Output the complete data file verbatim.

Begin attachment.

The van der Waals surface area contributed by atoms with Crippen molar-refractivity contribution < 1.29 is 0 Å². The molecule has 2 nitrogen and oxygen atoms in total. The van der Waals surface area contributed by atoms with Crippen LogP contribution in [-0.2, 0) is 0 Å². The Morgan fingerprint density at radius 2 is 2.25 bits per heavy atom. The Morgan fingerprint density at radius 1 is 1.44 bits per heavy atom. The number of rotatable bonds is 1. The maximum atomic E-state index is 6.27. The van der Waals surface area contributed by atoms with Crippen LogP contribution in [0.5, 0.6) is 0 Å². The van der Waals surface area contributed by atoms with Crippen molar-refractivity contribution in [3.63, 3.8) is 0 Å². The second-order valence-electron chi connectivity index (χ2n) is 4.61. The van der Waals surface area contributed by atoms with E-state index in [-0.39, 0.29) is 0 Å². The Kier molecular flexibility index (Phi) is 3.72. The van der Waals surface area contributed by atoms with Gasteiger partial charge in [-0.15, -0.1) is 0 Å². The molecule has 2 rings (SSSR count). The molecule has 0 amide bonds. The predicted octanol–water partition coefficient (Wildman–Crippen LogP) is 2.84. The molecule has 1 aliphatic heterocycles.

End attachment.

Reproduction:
The van der Waals surface area contributed by atoms with Crippen molar-refractivity contribution < 1.29 is 0 Å². The molecule has 2 nitrogen and oxygen atoms in total. The van der Waals surface area contributed by atoms with Crippen LogP contribution in [-0.2, 0) is 0 Å². The Morgan fingerprint density at radius 2 is 2.25 bits per heavy atom. The Morgan fingerprint density at radius 1 is 1.44 bits per heavy atom. The number of rotatable bonds is 1. The maximum atomic E-state index is 6.27. The van der Waals surface area contributed by atoms with Crippen LogP contribution in [0.5, 0.6) is 0 Å². The van der Waals surface area contributed by atoms with Crippen molar-refractivity contribution in [3.63, 3.8) is 0 Å². The second-order valence-electron chi connectivity index (χ2n) is 4.61. The van der Waals surface area contributed by atoms with E-state index in [-0.39, 0.29) is 0 Å². The Kier molecular flexibility index (Phi) is 3.72. The van der Waals surface area contributed by atoms with Gasteiger partial charge in [-0.15, -0.1) is 0 Å². The molecule has 2 rings (SSSR count). The molecule has 0 amide bonds. The predicted octanol–water partition coefficient (Wildman–Crippen LogP) is 2.84. The molecule has 1 aliphatic heterocycles.